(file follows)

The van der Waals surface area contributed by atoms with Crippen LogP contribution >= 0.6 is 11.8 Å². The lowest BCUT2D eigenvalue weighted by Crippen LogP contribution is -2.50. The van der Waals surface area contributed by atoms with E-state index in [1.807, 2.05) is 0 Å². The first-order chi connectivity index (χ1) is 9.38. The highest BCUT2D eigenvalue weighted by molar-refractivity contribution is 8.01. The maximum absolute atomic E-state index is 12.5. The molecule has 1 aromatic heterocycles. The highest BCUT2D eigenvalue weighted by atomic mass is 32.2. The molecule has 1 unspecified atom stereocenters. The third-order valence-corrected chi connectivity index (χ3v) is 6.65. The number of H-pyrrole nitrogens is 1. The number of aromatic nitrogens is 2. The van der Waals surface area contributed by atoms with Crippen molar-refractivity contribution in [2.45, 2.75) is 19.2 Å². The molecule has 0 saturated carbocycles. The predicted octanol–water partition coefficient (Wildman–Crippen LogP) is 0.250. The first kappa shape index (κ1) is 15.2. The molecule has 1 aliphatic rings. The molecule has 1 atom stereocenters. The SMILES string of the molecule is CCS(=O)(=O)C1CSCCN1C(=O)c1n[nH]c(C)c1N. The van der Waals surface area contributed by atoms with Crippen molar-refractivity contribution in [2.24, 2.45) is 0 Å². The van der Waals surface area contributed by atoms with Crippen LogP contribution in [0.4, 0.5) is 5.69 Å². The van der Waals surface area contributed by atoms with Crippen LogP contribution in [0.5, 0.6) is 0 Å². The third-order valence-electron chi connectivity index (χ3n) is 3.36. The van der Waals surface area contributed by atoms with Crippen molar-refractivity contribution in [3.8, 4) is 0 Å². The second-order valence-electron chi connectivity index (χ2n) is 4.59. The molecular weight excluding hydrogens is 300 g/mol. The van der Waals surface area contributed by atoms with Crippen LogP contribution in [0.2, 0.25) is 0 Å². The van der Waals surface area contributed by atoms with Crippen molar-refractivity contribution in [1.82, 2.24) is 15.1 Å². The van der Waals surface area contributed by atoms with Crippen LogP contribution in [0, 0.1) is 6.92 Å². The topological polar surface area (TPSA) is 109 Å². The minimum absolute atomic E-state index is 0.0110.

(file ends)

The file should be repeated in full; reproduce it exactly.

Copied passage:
The van der Waals surface area contributed by atoms with Crippen LogP contribution >= 0.6 is 11.8 Å². The lowest BCUT2D eigenvalue weighted by Crippen LogP contribution is -2.50. The van der Waals surface area contributed by atoms with E-state index in [1.807, 2.05) is 0 Å². The first-order chi connectivity index (χ1) is 9.38. The highest BCUT2D eigenvalue weighted by molar-refractivity contribution is 8.01. The maximum absolute atomic E-state index is 12.5. The molecule has 1 aromatic heterocycles. The highest BCUT2D eigenvalue weighted by atomic mass is 32.2. The molecule has 1 unspecified atom stereocenters. The third-order valence-corrected chi connectivity index (χ3v) is 6.65. The number of H-pyrrole nitrogens is 1. The number of aromatic nitrogens is 2. The van der Waals surface area contributed by atoms with Crippen molar-refractivity contribution in [2.45, 2.75) is 19.2 Å². The molecule has 0 saturated carbocycles. The predicted octanol–water partition coefficient (Wildman–Crippen LogP) is 0.250. The first kappa shape index (κ1) is 15.2. The molecule has 1 aliphatic rings. The molecule has 1 atom stereocenters. The SMILES string of the molecule is CCS(=O)(=O)C1CSCCN1C(=O)c1n[nH]c(C)c1N. The van der Waals surface area contributed by atoms with Crippen molar-refractivity contribution in [2.24, 2.45) is 0 Å². The van der Waals surface area contributed by atoms with Crippen LogP contribution in [0.4, 0.5) is 5.69 Å². The van der Waals surface area contributed by atoms with Crippen LogP contribution in [0.5, 0.6) is 0 Å². The third-order valence-electron chi connectivity index (χ3n) is 3.36. The van der Waals surface area contributed by atoms with Crippen molar-refractivity contribution in [3.8, 4) is 0 Å². The second-order valence-electron chi connectivity index (χ2n) is 4.59. The molecular weight excluding hydrogens is 300 g/mol. The van der Waals surface area contributed by atoms with Crippen LogP contribution in [0.2, 0.25) is 0 Å². The van der Waals surface area contributed by atoms with Crippen molar-refractivity contribution in [1.82, 2.24) is 15.1 Å². The van der Waals surface area contributed by atoms with Crippen LogP contribution in [0, 0.1) is 6.92 Å². The topological polar surface area (TPSA) is 109 Å². The minimum absolute atomic E-state index is 0.0110.